The press release, once that’s done, starts that foundation for trust. 500 or so media links all with massive trust, coming to the site. Once that’s done, you run the social signals, which creates the viral activity of all that news that was just put out. Google sees all these steps and they see how they happening in the natural order. That’s why the course is there and laid out in this order, because it creates a natural scenario of what would actually happen in real world, to a business who actually ran a press release, who actually did these things, that naturally builds trust. The web 2.0 are there and they’re just consistent until you get the guide glued to the top for multiple editions, then you can back up on your web 2.0 because that’s your link diversity, your link consistency because they’re coming in five days a week, or however often you have your VA build up. They’re coming from trust, they’re coming from … do follow links are coming from no follow links are coming from … some of the platforms have little trust, some have no trust. Some have a lot of trust but that’s the diversity.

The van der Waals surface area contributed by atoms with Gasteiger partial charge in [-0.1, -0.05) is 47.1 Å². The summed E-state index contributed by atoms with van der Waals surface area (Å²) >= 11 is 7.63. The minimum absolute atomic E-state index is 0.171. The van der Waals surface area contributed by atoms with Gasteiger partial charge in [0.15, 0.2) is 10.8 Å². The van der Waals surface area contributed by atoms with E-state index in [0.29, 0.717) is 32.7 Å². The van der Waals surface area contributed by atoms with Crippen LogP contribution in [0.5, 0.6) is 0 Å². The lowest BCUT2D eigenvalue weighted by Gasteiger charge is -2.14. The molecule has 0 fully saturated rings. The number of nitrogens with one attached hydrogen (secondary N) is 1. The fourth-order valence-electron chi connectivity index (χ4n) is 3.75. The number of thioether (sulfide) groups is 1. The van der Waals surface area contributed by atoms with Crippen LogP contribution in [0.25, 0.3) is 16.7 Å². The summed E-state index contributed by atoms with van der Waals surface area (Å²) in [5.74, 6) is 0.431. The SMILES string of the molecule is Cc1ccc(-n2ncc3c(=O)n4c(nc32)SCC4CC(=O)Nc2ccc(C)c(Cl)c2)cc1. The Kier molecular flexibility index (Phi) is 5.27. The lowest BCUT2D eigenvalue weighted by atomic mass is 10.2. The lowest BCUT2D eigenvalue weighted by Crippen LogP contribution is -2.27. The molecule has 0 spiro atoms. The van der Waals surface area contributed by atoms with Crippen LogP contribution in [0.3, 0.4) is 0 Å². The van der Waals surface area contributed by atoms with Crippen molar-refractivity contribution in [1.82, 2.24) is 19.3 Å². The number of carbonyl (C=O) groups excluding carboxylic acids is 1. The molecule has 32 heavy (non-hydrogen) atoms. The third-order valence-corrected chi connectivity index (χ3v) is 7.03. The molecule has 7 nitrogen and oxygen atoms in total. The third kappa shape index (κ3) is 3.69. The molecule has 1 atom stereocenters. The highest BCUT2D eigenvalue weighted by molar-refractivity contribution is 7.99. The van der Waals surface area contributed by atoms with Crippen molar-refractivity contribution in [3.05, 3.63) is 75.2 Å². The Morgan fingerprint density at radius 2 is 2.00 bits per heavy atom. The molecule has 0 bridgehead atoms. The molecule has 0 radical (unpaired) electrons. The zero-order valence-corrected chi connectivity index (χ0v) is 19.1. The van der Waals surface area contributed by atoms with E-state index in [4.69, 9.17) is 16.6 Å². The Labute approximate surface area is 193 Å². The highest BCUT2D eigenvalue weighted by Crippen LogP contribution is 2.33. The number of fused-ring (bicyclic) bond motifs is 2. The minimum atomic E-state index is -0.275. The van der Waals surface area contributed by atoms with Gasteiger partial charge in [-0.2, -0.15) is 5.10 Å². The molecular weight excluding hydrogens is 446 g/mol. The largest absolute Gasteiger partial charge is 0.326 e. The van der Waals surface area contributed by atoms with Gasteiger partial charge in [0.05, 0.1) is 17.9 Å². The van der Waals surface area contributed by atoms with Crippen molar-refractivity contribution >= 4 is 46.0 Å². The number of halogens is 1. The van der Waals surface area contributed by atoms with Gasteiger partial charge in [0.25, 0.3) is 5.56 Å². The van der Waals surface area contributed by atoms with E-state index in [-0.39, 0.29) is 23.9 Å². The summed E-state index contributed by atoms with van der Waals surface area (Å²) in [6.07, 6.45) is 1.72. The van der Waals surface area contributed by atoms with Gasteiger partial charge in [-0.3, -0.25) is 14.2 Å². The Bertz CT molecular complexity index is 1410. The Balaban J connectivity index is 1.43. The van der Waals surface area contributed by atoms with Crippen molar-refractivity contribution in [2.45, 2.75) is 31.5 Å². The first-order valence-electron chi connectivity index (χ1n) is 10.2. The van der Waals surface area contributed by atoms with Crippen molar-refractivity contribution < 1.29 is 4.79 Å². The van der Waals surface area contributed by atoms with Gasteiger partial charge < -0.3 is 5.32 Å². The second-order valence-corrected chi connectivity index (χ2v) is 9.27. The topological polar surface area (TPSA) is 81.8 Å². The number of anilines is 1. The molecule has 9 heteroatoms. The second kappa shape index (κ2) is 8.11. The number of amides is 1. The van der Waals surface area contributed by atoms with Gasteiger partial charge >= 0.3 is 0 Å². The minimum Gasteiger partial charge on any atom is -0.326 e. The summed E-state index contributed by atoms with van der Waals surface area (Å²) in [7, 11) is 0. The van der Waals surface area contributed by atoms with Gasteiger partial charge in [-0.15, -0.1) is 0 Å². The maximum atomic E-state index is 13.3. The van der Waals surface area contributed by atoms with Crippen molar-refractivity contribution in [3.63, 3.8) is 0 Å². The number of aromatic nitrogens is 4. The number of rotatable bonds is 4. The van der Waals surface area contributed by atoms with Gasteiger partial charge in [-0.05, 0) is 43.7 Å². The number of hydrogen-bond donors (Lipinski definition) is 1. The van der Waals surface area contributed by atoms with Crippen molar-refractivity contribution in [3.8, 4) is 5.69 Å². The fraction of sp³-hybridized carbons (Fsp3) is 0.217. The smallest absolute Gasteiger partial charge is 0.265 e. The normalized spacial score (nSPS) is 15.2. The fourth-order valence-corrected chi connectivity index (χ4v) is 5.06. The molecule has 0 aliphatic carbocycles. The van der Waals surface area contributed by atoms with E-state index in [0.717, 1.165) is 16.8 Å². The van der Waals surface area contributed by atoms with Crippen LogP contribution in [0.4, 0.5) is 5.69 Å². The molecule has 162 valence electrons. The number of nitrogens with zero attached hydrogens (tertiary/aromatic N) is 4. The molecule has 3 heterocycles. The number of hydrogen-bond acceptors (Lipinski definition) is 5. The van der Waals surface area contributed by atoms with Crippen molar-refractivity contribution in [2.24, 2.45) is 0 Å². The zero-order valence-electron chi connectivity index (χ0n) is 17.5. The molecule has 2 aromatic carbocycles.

Google doesn’t want to see all home run links. People come into this and they’re like, reads through the course and then they’re like, “Okay, I’m going to start building PDNs and then I’m going to shoot 10 to this client and that’s a massive amount of trust.” Yes it is but what else is it? It’s a massive flag. It wouldn’t be natural for a landscaper in, whatever city, Plano, Texas, to suddenly have 10 massive PBN powered links that looks like they’re worth a thousand regular links all at once. Figure out what you want to learn and what you want to do. Some people like their on-page SEO. They like the technical stuff. Some people like the content writing. I just got to the point where I like to land clients so that’s why all the outsourcing stuff is there on all the other steps. People are also asking, “Can we outsource the prospecting part?” Guys, I’ve tried and tried and tried, spent thousands of dollars on all these other job type of platforms, trying to bring in recruiters, 50% commission, 100% commission on month one. I mean, sales people are sales people. They want to be paid good and be able to then take a break for a few months and the money keeps coming in, residual.